Georgina Rodriguez spent most of her life growing up in foster care. She entered the system at age six and aged out at 18. In the course of 12 years, she moved eight different times. She had only lived with her older brother for six months in all her years in foster care.
She is now a 23-year-old college student majoring in social work. Her ultimate goal is to be the secretary of Florida’s Department of Children and Families or the secretary of the Department of Health and Human Services in Washington, D.C.
She currently serves in a statewide foster youth advocacy organization, “Florida Youth SHINE,” and has interned with the Congressional Coalition on Adoption Institute. She hopes to change the system that raised her.
Here, Rodriquez shares her experiences on how she found over 40 relatives on her own.
Georgette Todd: Hi Georgina, what motivated you to start looking for your biological family?
Georgina Rodriguez: When I was , I got into contact with a 33-year-old brother who was a Navy veteran with a wife and two young kids in San Diego. I didn’t get to live with him, but three days after aging out-of-care, I flew out to meet him and his family. We shared the same short stubby hands and his voice sounded just like my other brother’s voice. Because of that one trip, that one experience, I have spent the last five years of my life searching and connecting with my family.
Todd: How did you go about finding your relatives?
Rodriguez: I have found or connected with family by going on Facebook, searching the internet religiously, making calls, traveling around the U.S. to knock on doors, and even leaving letters on them.
It has not been easy. The searching part is hard, but the range of emotion is even harder. So far, I’ve found or connected with 40 to 45 maternal relatives all over the U.S. and Dominican Republic. I’m talking cousins, aunts, uncles, grandparents, brother, sister in laws, niece, nephews, etc.
I had help along the way. I couldn’t have found my family without independent living social workers, mentors, friends, foster families, my foster care agency, and even people that I have never met before. It’s been an emotional roller coaster, but worth it in the end.
Todd: What has been the reaction from your relatives? Have any of them said they would have taken you in had they known you were in foster care?
Rodriguez: They ask me questions about what happened and what it was like growing up in care. (I tell them the good stuff of course.) They showed me pictures of the family and of my mom when she was younger, too. They even gave me an album of photos that had baby photos and toddler photos of me!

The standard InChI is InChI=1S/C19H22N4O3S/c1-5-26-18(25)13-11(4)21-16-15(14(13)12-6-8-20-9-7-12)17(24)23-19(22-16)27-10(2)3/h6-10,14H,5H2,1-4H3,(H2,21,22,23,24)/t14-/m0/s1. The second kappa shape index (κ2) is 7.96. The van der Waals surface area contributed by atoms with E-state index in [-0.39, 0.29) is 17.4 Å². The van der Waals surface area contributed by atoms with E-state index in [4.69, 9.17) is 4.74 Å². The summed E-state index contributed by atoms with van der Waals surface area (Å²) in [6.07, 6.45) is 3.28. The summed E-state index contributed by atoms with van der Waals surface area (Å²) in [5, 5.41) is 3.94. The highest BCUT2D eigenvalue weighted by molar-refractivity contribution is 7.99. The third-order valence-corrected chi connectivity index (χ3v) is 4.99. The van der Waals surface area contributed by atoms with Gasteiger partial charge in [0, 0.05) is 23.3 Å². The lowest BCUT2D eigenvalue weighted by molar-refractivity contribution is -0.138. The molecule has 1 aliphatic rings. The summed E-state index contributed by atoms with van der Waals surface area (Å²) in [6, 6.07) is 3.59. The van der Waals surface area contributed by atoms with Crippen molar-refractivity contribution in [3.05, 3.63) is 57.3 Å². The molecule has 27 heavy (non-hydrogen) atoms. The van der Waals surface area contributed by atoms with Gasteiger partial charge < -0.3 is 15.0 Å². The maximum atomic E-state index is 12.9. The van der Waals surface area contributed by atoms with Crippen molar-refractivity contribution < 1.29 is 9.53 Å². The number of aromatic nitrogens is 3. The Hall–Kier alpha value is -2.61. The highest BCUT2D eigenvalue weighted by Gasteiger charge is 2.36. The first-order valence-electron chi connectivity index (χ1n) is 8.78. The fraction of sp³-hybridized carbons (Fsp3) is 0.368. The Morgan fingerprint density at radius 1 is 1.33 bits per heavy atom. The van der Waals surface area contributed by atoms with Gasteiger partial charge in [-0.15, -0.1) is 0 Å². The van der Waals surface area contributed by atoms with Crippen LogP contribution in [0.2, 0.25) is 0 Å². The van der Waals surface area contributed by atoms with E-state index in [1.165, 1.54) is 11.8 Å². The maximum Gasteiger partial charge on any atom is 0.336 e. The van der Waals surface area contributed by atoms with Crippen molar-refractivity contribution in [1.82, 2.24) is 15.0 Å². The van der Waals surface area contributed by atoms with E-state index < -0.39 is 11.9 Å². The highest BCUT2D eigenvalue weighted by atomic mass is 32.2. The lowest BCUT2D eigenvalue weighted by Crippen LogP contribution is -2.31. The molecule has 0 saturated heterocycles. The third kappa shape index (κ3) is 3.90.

My relatives were sorry that they couldn’t get us, but it was because they didn’t know where we were. One time a relative found out about us being in the system, but no one knew how to find us.
None of them outright said they would’ve taken us in when we were placed in foster care. A lot of them though, I think, realized my mother’s instability early on and wanted to help care for us when my mother did have us in her custody.
Todd: Did you ever wonder where your family was? Why wasn’t anyone stepping up?
Rodriguez: At the time of my initial removal, my eight-year-old brother and my mother were the only family I knew I had. After removal, I became hesitant in being reunited with my mother.
So at that point, I didn’t really think about being with family members because I didn’t know I had any. I wanted to be adopted by a family and never go back home to mother, but parental rights weren’t terminated until close to my 13th birthday.
But I do remember back in elementary and middle school when I would wonder if the person sitting next to me with the same last name as Rodriguez was in anyway related to me. In high school, I even wondered if the famous Yankees baseball player, Alex Rodriguez, was related to me.
Todd: What efforts, to your knowledge, did your social worker make in placing you with relatives?
Rodriguez: In the very early stages of the case, according to my foster care records, diligent searches were done on our fathers with no success. Also, there were attempts to reach out to our older maternal brother in California. Sending us to our grandparents was an option that they had talked about at one point, but then my grandparents went back to the Dominican Republic (DR) and never returned.
Todd: What advice do you have for foster kids? And for those who work in child welfare?
Rodriguez: What I’d like to tell foster kids is that foster care is temporary even when it seems like an eternity filled with misery. So in the meantime make good friends, build your own family, your own support system. Find refuge in those that are actually willing to be there for you or listen to you whether it’s foster parents, group home staff, social workers, neighbors, [or] coaches.
My advice to professionals is that they should help kids get and stay connected with positive family members or significant people in their life such as neighbors. This connection will help with emotional stability and feeling cared about. Finding my family has helped with healing because I can now better understand why my mother was the way she was.
Don’t look for family just for placement purposes. Whenever I meet with family, I realized that I didn’t just find family, I found myself.
Note: This article was corrected on Aug. 6